Paris & Helen. Tristan & Isolde. Lancelot & Guinevere. Anna Karenina & Alexei Vronsky, Rick Blaine and Ilsa Lund, Count Laszlo de Almásy and Katherine Clifton. Luke & Laura.  From ancient tales to modern cinema, the adulterous love affair has made for some of the greatest, most tragic love stories of all time. When done right, they can be achingly beautiful and heartbreaking, with impossible (often contrived) circumstances forcing the hero and heroine to violate their ethics and inflict a world of hurt on an innocent spouse. On the other hand, when done wrong, the parties come off as selfish at best, skanky and horrible at worst.


And it has been ages since GH did adultery right. Consider the idiotic, forced romance between Nikolas and Courtney. Two seconds after she married Jax and while he was still married to the erstwhile love of his life, the two were skulking about the docks, making out and making goo-goo eyes at each other. Romantic? I think not.


Yet, I'm not a prude and soaps shouldn't be run by the moral police. A good adulterous love affair can be gorgeous, wonderful soap.  


And I see some real interesting potential story with Georgie and Diego. Unlike the Courtney/Nik skankathon I believe the writers could write Georgie falling for Diego and Diego falling for Georgie without making the characters heinous.


Georgie is a basically good kid but darn it if she didn't make an enormous mistake when she married Dillon. She's too young. She's also always been written as naïve and idealistic.  She loves Dillon. She wants her marriage to succeed, and at this point is probably blissfully unaware of Diego's feelings toward her or why she subconsciously finds herself near Diego all too often.


(Note to Georgie: You can be in love with one man and find yourself attracted to another. It happens all the time. That's why you shouldn't get married until you are mature enough not only to recognize those feelings but also be strong enough to resist acting on them.)


Diego, on the other hand he seems to really want not to interfere with Georgie's life. He wants her to be happy, but when he was spiraling out of control and believed there was no choice but suicide - Georgie reached into the fire and saved him. And she kept her promise to write him in prison. No wonder he loves her.  But as yet, we've never seen him do anything but be a puppy dog and kind of sort of accidentally get into her sphere because he's lonely and wants to be near her. He's never tried to seduce her. He's never tried to convince her Dillon was cheating or bad or do anything deceptive to woo her in any way. He's trying to do the right thing.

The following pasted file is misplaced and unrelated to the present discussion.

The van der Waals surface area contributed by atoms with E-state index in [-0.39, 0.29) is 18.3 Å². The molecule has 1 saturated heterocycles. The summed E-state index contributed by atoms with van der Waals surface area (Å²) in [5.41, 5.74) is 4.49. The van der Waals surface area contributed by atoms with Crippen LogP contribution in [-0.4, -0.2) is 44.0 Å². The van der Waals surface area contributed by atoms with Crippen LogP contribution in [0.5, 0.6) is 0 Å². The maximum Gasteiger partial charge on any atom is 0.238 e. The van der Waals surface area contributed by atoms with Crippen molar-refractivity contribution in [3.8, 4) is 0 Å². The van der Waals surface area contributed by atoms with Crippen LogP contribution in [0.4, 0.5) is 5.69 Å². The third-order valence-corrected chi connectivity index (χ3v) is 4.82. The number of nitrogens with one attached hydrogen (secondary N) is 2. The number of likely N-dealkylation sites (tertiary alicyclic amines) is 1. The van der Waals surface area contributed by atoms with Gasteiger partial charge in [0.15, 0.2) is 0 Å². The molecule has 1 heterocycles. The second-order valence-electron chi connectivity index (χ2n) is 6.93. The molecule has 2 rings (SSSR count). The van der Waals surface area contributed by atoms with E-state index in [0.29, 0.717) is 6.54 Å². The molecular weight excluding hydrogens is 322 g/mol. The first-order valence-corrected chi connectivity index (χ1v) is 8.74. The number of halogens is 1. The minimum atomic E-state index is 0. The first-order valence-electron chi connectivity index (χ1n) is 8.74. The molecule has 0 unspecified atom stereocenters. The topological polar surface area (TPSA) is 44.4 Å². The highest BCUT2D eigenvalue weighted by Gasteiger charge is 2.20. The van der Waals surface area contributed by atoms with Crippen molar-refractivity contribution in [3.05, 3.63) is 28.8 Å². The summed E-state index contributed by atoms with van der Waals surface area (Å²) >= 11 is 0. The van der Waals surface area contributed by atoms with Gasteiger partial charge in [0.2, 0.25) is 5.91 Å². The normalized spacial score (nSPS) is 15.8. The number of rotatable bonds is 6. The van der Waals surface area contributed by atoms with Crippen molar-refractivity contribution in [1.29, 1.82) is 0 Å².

Now Dillon has run off to have an adventure with Lulu, and Georgie is left home working and without a prom date. The fact that she wants to go so bad makes it even more painfully clear that she's too young to be married. And poor Diego resisted offering to take her, but Georgie asked him in all naiveté. And again, I actually believe that Georgie doesn't "get" how Diego feels toward her.


And why is Diego both resisting Georgie but following her around and accommodating her wishes when he can? Because he may well really, truly love her. And love makes you do crazy things like take a woman you are in love with to the prom when she's married and you sincerely want to stay away from her so she'll be happy with the man she loves. But when a man loves a woman, he makes bad choices. Especially a young man who has made big mistakes and wants to reach out to the one person who has thought the best of him.


Best of all, GH is letting this happen slowly. Because Georgie & Diego aren't front burner, this potential romance has been building over months, scene by scene and  on the strength of one or two surreptitious, smoldering glances sent across Kelly's to a wide-eyed, clueless Georgie.


Do the writers know what they have here? Do they know they have a modern day Lancelot & Guinevere, except that Lancelot isn't so much worried about violating the property of his best friend the husband? No, Diego could be a post-feminist Lancelot. Georgie isn't Dillon's property. She owns herself, and he wants her to be happy. To make her own choices. To be proud of herself. So he resists, for now.


Please writers, don't screw this up. Don't demonize Dillon to make this an easy out. Don't turn Diego into the evil seducer. Don't make Lulu into the Iago-like manipulator. Make it more messy. Make it more tragic. Write it well.

By: Melissa

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